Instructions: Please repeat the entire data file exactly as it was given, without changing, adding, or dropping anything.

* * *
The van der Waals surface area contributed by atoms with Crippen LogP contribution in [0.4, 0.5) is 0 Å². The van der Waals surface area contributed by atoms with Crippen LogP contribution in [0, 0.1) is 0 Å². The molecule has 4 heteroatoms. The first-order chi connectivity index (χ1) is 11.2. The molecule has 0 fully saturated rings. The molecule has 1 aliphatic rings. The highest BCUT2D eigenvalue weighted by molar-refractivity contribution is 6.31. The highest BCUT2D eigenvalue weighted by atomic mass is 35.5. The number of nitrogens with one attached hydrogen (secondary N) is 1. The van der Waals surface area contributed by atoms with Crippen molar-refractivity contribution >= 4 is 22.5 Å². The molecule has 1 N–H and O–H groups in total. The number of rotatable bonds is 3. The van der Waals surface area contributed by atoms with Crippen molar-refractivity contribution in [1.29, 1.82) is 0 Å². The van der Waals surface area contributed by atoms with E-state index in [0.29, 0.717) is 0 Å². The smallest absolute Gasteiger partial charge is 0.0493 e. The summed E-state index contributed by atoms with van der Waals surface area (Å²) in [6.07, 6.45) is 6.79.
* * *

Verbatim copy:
The van der Waals surface area contributed by atoms with Crippen LogP contribution in [0.4, 0.5) is 0 Å². The van der Waals surface area contributed by atoms with Crippen LogP contribution in [0, 0.1) is 0 Å². The molecule has 4 heteroatoms. The first-order chi connectivity index (χ1) is 11.2. The molecule has 0 fully saturated rings. The molecule has 1 aliphatic rings. The highest BCUT2D eigenvalue weighted by molar-refractivity contribution is 6.31. The highest BCUT2D eigenvalue weighted by atomic mass is 35.5. The number of nitrogens with one attached hydrogen (secondary N) is 1. The van der Waals surface area contributed by atoms with Crippen molar-refractivity contribution >= 4 is 22.5 Å². The molecule has 1 N–H and O–H groups in total. The number of rotatable bonds is 3. The van der Waals surface area contributed by atoms with Crippen molar-refractivity contribution in [1.29, 1.82) is 0 Å². The van der Waals surface area contributed by atoms with E-state index in [0.29, 0.717) is 0 Å². The smallest absolute Gasteiger partial charge is 0.0493 e. The summed E-state index contributed by atoms with van der Waals surface area (Å²) in [6.07, 6.45) is 6.79.